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Shopping on a Budget

Today, most of us live on a budget, and when it comes to our food dollars, we are always looking for ways to reduce costs. Ultimately, being able to afford healthy food can be difficult, even when you know which foods to choose. However, even when you’re eating on a tight budget, it doesn’t mean you can’t enjoy healthy foods.

Here are seven valuable tips for making inexpensive meals more beneficial to your health and easier on your wallet.

1. Plan ahead and Make a Shopping List

Plan ahead and make a shopping list. Photo credit: Pixabay

Plan ahead and make a shopping list.
Photo credit: Pixabay

Take a few minutes and plan out your meals for the week before heading out to the grocery store. Additionally, to make the most of your food dollars, plan meals around items that are on sale, including fresh produce, lean protein, and whole grains.

Make sure to compare national brands with store brands and shop for the lowest price to get the maximum value. Remember, when you take time to plan meals ahead of time and make a list, you are in control of buying only what you need. In turn, you are reducing your food waste and overspending on unnecessary items. Be sure to check your refrigerator, pantry, and freezer before heading out to the store to avoid purchasing items you already have.

2. Use Coupons

Coupons are a great way to save on groceries as long as you use them on items you already would buy. Compare prices on similar items even when using coupons since sometimes other brands can still cost less even with coupons.

Coupons can be found in the Sunday newspaper, printed online, on your local grocery store website, and on apps using your smartphone.

Purchasing produce that is in season means you are getting the best value for your money. Photo credit: Pixabay

Purchasing produce that is in season means you are getting the best value for your money.
Photo credit: Pixabay

3. Shop for In-Season Produce

Purchasing produce that is in season means you are getting the best value for your money. For example, avoid buying a watermelon in January. While it may sound delicious, you will pay a premium, and it may not taste great. In-season produce costs less, tastes better, is fresher, and is at peak nutrition.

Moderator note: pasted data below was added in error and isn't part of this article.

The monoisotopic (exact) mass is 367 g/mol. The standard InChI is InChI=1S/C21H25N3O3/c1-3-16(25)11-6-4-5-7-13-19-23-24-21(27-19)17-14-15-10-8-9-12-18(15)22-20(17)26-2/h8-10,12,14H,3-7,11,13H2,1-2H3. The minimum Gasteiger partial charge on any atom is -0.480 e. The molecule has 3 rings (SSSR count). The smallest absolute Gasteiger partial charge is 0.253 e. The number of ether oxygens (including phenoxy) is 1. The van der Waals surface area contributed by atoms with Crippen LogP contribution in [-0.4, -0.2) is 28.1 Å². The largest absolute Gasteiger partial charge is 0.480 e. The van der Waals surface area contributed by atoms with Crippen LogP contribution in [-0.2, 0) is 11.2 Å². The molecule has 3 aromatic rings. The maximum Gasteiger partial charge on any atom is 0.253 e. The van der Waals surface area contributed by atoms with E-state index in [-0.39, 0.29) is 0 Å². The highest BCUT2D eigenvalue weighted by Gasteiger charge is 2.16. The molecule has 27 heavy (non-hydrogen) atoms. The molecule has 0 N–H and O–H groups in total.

Check out your local farmers’ markets too! Not only will you be supporting your local farmers but often times the prices are more affordable.

4. Buy Frozen Fruits and Vegetables or Canned Alternatives

Did you know that frozen produce is just as nutritious as fresh? More often than not, buying frozen fruit and vegetables is more cost-effective. This means that produce is picked at peak freshness before packing. This can include canned products as well. However, make sure to read the ingredients on the food label to avoid purchasing fruits and vegetables with added sugar or salt.

5. Avoid Grabbing Convenience Food

While it can be tempting to grab already prepped food, you will pay the price. Take, for example, washed and chopped lettuce in a bag; while it certainly saves time, you most definitely will pay more. So, opt to buy a head and lettuce and wash and chop it yourself.

6. Lookout for More Cost-Effective Protein Options

Meat is usually one of the highest dollar ingredients in most recipes, so it is best to consider buying a larger quantity when it is on sale and freeze it for another time, consider using a less expensive cut of meat, replacing some of the meat in a dish with beans, brown rice, or vegetables. Lastly, experimenting with other non-animal protein-rich sources like beans, nuts, eggs, and lentils can be highly cost-effective.

7. Repurpose Your Leftovers

It can be tempting to throw leftovers into the garbage but DON’T. Enjoy leftovers for lunch the next day, whip up a new dish from the leftover ingredients, or freeze what you didn’t eat. There are so many ways to use the same ingredients for different dishes.

With these tips, you can enjoy healthy and nutritious food while cutting down on your food spending. Too overwhelmed? Start small; even minor changes can make a difference in your food costs.

References:

  1. Eat right Academy of Nutrition and Dietetics https://www.eatright.org/food/planning-and-prep/smart-shopping/shop-healthy-on-a-budget
  2. USDA MyPlate U.S. Department of Agriculture https://www.myplate.gov/eat-healthy/healthy-eating-budget

If this document didn’t answer your questions, please contact HGIC at hgic@clemson.edu or 1-888-656-9988.

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